McCrady’s Diss Hill Farm

[slideshow]When I was a kid, people visited each other in the community, and when you went to someone’s home, they showed you interesting things whether it be knitted crafts, a quilt that they had made during the winter months, new things they had purchased or changes to their homes. If it was a farm, you might see a new calf or foal and maybe some chicks. As a kid, it was an adventure when I visited along with my parents. Now, we see people’s updates, photos and news on Facebook, but what social media with all its interactivity will never achieve is to see something first hand, smell the air, hold an object in your hands, allow stories to unfold and have a conversation. So much of what we know about our neighbours is what we see as we race down the road past their houses.

Last evening, I visited Jessie and Peter McCrady at their farm. My goal was to take photos of their spectacular view looking toward Clyde River which you can’t see driving down the highway, but what I enjoyed was so much more.

Jessie and Peter have fenced-in fields for horses on the hill below their home. One of the three horses is their own, another is Emily MacPhee’s retired race horse that boards here and the third is a rescue horse in their foster care. Jessie is involved in an organization called Sadie’s place that provides foster homes for horses after they can no longer race or work. Link here to find out more about the organization.

Emily’s horse which is featured in the slide show is a very special horse and also a very lucky one. His name is Tougher than Tough (Toughie) and up until last year was a winning race horse until they found out that he had Cardiac Arrhythmia. Toughie is only five years old but has experienced a lot in his few years. Emily and her father Ricky bought the horse in Ontario. He was going to be euthanized because his first owner had trained the horse too hard and his front right knee was broken. Emily wanted to bring him back to PEI to give him the care and attention she thought he deserved. They gave him six months to rest and started training him again. Tougher than Tough went on to win many races. Here is one story  that features him. Now, at five years old, he has retired and Emily is in the process of training him for his next career as a riding horse, but they will have to be easy on him with his heart condition.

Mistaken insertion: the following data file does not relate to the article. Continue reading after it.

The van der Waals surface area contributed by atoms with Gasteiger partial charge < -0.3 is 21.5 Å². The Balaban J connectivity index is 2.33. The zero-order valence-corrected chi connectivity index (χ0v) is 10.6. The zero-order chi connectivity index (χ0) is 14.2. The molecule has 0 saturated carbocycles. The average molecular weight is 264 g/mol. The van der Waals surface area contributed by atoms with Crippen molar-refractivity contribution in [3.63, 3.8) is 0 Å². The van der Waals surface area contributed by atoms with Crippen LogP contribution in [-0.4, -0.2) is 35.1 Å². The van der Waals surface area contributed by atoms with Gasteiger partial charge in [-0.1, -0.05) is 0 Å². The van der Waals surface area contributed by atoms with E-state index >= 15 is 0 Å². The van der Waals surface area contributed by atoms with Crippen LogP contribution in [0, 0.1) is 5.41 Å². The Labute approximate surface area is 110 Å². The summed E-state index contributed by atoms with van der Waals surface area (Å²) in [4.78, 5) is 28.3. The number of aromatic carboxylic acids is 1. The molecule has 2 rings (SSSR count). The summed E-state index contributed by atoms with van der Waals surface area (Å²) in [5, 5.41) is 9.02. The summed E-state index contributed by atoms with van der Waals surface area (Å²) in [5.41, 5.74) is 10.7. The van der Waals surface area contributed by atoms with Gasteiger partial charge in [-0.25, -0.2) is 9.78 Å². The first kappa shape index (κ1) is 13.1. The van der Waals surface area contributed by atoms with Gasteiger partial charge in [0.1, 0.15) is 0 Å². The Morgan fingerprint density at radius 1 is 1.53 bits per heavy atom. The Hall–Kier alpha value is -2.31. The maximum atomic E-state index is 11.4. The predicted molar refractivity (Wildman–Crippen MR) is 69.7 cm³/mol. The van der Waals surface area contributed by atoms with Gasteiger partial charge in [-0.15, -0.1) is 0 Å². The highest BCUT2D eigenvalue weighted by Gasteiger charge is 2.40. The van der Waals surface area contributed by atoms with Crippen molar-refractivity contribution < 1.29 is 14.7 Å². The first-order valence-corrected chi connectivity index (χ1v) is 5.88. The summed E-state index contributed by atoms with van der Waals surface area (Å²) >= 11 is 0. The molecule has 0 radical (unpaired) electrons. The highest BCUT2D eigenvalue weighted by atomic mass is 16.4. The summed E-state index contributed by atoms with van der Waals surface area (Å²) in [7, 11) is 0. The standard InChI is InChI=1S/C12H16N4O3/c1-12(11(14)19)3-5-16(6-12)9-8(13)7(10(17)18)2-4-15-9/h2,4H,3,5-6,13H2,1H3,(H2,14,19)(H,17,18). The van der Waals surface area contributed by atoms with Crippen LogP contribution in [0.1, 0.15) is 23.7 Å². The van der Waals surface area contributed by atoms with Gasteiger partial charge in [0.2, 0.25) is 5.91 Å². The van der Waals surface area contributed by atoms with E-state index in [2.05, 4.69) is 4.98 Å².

I could see there was something special about Toughie. As I was taking photos, he came up to me, sniffed my camera and posed. Emily said he was looking for a treat. When Jessie’s chocolate lab Sadie rolled around on his back on the ground, the horse copied her by rolling on his back as well. He may no longer be a racer, but he is still a performer.

Jessie, Sadie and I also took a walk on the trail through the woods on their property. Some photos feature the plants found within the forest like Lilly of the Valley. There are Lady Slipper plants but we were a little late to see them as they bloom earlier in June.

We captured some photos of Jessie’s grand daughter Ocean as she played on the slide and in the garden. She reminded me of the times when as a kid, I would go to the garden, pull a carrot out of the ground, dust it off and eat it. What a wonderful place for a little girl to explore and develop a keen imagination. Ocean was full of chatter and stories as we walked around her Nannie’s farm and among her vegetable and flower gardens.

Thank you Jessie and Peter for sharing your beautiful farm with us. Tourist accommodations are offered at Diss Hill Farm. For more information, visit their site.

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